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Correlation of osteoarthritis or rheumatoid arthritis with bone mineral density in adults aged 20–59 years

Abstract

Background

It is reported that osteoporosis commonly occurs among patients with rheumatoid arthritis (RA), whereas the association between osteoporosis and osteoarthritis (OA) remains controversial. Our aim in this study was to investigate the association between BMD, as a marker of osteoporosis, and OA and RA among adults 20−59 years of age, using a population-based sample from the National Health and Nutrition Examination Survey (NHANES).

Methods

Our analysis was based on the NHANES data collected between 2011 and 2018. Data regarding arthritis status and the type of arthritis (OA or RA) were obtained from questionnaires. Lumbar BMD was measured by dual-energy X-ray absorptiometry. The association between OA, RA, and lumbar BMD was evaluated using logistic regression models. Subgroup analyses, stratified by gender and race, were performed. The association between duration of arthritis and lumbar BMD was also investigated.

Results

A total of 11,094 adults were included in our study. Compared to the non-arthritis group, participants with OA had a higher lumbar BMD (β = 0.023, 95% CI 0.011–0.035), with no significant association between lumbar BMD and RA (β = 0.014, 95% CI − 0.003 to 0.031). On subgroup analyses stratified by gender, males with OA had a higher lumbar BMD compared to those without OA (β = 0.047, 95% CI 0.028–0.066). In females, OA was not associated with lumbar BMD (β = 0.007, 95% CI − 0.008 to 0.021). There was no association between lumbar BMD and RA in both males (β = 0.023, 95% CI − 0.003 to 0.048) and females (β = 0.008, 95% CI − 0.015 to 0.031). Duration of arthritis was not associated with lumbar BMD for both OA (β = − 0.0001, 95% CI − 0.0017 to 0.0015) and RA (β = 0.0006, 95% CI − 0.0012 to 0.0025).

Conclusions

Lumbar BMD was associated with OA but not with RA. While a higher lumbar BMD was associated with OA in males, but not in females. Our findings may improve our understanding between OA, RA, and bone health.

Introduction

Osteoporosis (OP), osteoarthritis (OA), and rheumatoid arthritis (RA) are pathologies of the musculoskeletal system that cause pain, movement impairments, and possibly permanent disability [1]. With aging of the general population, it is estimated that 1 in 4 adults in developed countries are affected by OP, OA, and/or RA [2, 3]. The pathophysiology of these three conditions is different; however, RA is an autoimmune disease of unknown etiology, associated with a homeostatic imbalance [4]. By contrast, OA is largely considered a biomechanical disorder of articular joints, with its onset and development being closely related to changes in inflammatory and catabolic functions of the body [5]. OP is a systemic disease associated with a marked loss of bone mineral density (BMD). As two notable silent rheumatic diseases, OA and OP have been included on the World Health Organization’s list of disabling disease [1, 6].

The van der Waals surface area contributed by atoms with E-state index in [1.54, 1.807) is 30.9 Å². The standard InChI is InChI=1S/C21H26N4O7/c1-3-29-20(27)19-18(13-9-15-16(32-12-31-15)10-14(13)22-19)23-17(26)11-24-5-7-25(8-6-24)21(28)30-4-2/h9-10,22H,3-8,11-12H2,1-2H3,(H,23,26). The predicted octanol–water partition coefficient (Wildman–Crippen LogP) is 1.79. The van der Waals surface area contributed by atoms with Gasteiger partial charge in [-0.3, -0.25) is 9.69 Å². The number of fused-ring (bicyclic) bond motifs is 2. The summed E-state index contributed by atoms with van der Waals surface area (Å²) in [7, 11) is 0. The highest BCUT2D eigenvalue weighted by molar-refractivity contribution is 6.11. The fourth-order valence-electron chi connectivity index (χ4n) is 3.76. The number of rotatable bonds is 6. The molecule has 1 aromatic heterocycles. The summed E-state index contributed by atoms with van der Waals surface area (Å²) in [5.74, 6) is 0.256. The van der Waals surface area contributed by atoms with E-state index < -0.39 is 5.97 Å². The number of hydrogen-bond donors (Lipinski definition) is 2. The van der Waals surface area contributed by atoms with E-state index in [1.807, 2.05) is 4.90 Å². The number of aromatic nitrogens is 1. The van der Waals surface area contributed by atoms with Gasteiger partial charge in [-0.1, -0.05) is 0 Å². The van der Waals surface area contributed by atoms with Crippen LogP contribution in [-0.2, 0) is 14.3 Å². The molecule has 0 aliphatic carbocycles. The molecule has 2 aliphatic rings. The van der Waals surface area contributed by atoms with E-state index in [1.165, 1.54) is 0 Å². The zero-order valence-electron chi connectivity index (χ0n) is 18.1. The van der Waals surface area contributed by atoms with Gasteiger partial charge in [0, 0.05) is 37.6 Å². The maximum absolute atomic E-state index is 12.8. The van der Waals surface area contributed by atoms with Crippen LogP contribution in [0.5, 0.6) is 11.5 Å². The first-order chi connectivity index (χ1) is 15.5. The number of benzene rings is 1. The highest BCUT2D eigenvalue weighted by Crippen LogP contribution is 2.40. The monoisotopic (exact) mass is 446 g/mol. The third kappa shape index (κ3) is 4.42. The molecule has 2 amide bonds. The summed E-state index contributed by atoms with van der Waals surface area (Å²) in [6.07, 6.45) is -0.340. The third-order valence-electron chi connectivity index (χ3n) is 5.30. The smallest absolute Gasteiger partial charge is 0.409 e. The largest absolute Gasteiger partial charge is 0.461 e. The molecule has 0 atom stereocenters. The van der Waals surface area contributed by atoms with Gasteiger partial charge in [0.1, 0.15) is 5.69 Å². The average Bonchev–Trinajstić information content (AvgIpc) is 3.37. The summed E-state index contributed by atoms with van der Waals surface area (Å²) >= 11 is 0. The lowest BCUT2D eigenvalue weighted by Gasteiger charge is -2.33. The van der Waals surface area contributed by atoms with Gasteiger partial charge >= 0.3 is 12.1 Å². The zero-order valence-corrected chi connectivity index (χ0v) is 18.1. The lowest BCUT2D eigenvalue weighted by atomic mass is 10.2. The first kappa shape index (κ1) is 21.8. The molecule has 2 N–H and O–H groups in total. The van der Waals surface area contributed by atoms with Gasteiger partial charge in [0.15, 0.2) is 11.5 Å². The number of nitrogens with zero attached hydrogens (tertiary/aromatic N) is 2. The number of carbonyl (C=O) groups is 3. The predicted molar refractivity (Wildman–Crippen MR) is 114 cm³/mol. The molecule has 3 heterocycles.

However, a clear association between OP and OA has not been clearly defined and remains an issue of controversy, while OP is commonly associated with RA [7,8,9,10]. Our aim in this study was to investigate the association between BMD, as a marker of OP, and OA and RA among adults 20–59 years of age, using a population-based sample from the National Health and Nutrition Examination Survey (NHANES).

Methods

Study population

The NHANES program is a series of surveys focusing on the health topics of the general population, of all ages, in the United States (US). A multistage, complex clustered, probability design is used for data collection and analysis, rather than being based on a simple random sample of the US population [11].

For our study, we used NHANES data collected between 2011 and 2018. The study population was restricted to adults 20–59 years of age (n = 14,934). From this eligible group, 3840 individuals were excluded for the following reasons: absence of an arthritis diagnosis (n = 23) or lumbar BMD measure (n = 3398), or a cancer diagnosis (n = 419) were excluded. A total of 11,094 individuals were included in our analysis.

Our study protocol was approved by the ethics review board of the National Center for Health Statistics (NCHS). Within the NHANES program, all participants have provided consent for the use of their anonymized information for research purposes [12].

Arthritis

A diagnosis of arthritis was based on the medical conditions questionnaires collected by interview as part of the NHANES program. Participants were asked if they had ever been told by their doctor or other health professional that they had arthritis. If “yes”, they were asked to classify their arthritis diagnosis as OA, RA, psoriatic arthritis, other, or do not know/refuse to answer. The duration of arthritis was determined in years as the “age at screening” minus the “age at the time of diagnosis.”